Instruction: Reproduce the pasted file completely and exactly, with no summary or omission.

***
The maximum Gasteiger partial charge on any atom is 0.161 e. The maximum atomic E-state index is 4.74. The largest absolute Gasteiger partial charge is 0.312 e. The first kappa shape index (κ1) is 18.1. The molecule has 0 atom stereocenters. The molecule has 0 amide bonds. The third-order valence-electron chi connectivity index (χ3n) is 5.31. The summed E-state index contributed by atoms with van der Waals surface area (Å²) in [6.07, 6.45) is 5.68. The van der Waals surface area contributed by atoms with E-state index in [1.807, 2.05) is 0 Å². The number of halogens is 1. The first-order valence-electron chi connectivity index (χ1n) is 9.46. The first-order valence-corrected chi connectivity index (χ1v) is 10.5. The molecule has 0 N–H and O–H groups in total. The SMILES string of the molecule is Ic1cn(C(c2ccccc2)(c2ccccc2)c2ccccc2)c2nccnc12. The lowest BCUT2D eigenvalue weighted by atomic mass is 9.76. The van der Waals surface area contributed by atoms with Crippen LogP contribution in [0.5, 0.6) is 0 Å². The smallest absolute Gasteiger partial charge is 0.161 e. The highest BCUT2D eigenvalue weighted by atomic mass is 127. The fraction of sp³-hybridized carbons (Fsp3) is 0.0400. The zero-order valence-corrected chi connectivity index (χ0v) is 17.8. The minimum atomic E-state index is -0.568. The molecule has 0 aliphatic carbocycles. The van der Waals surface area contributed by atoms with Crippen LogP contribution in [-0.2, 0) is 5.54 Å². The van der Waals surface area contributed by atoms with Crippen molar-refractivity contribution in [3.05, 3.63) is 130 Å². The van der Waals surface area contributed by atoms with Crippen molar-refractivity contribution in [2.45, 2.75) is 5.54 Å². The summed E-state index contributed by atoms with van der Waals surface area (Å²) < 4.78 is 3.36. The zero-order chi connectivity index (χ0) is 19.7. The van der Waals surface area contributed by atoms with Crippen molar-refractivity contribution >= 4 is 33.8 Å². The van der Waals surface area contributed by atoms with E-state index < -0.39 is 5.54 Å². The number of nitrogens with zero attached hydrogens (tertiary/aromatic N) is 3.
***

The maximum Gasteiger partial charge on any atom is 0.161 e. The maximum atomic E-state index is 4.74. The largest absolute Gasteiger partial charge is 0.312 e. The first kappa shape index (κ1) is 18.1. The molecule has 0 atom stereocenters. The molecule has 0 amide bonds. The third-order valence-electron chi connectivity index (χ3n) is 5.31. The summed E-state index contributed by atoms with van der Waals surface area (Å²) in [6.07, 6.45) is 5.68. The van der Waals surface area contributed by atoms with E-state index in [1.807, 2.05) is 0 Å². The number of halogens is 1. The first-order valence-electron chi connectivity index (χ1n) is 9.46. The first-order valence-corrected chi connectivity index (χ1v) is 10.5. The molecule has 0 N–H and O–H groups in total. The SMILES string of the molecule is Ic1cn(C(c2ccccc2)(c2ccccc2)c2ccccc2)c2nccnc12. The lowest BCUT2D eigenvalue weighted by atomic mass is 9.76. The van der Waals surface area contributed by atoms with Crippen LogP contribution in [0.5, 0.6) is 0 Å². The smallest absolute Gasteiger partial charge is 0.161 e. The highest BCUT2D eigenvalue weighted by atomic mass is 127. The fraction of sp³-hybridized carbons (Fsp3) is 0.0400. The zero-order valence-corrected chi connectivity index (χ0v) is 17.8. The minimum atomic E-state index is -0.568. The molecule has 0 aliphatic carbocycles. The van der Waals surface area contributed by atoms with Crippen LogP contribution in [-0.2, 0) is 5.54 Å². The van der Waals surface area contributed by atoms with Crippen molar-refractivity contribution in [3.05, 3.63) is 130 Å². The van der Waals surface area contributed by atoms with Crippen molar-refractivity contribution in [2.45, 2.75) is 5.54 Å². The summed E-state index contributed by atoms with van der Waals surface area (Å²) < 4.78 is 3.36. The zero-order chi connectivity index (χ0) is 19.7. The van der Waals surface area contributed by atoms with Crippen molar-refractivity contribution >= 4 is 33.8 Å². The van der Waals surface area contributed by atoms with E-state index < -0.39 is 5.54 Å². The number of nitrogens with zero attached hydrogens (tertiary/aromatic N) is 3.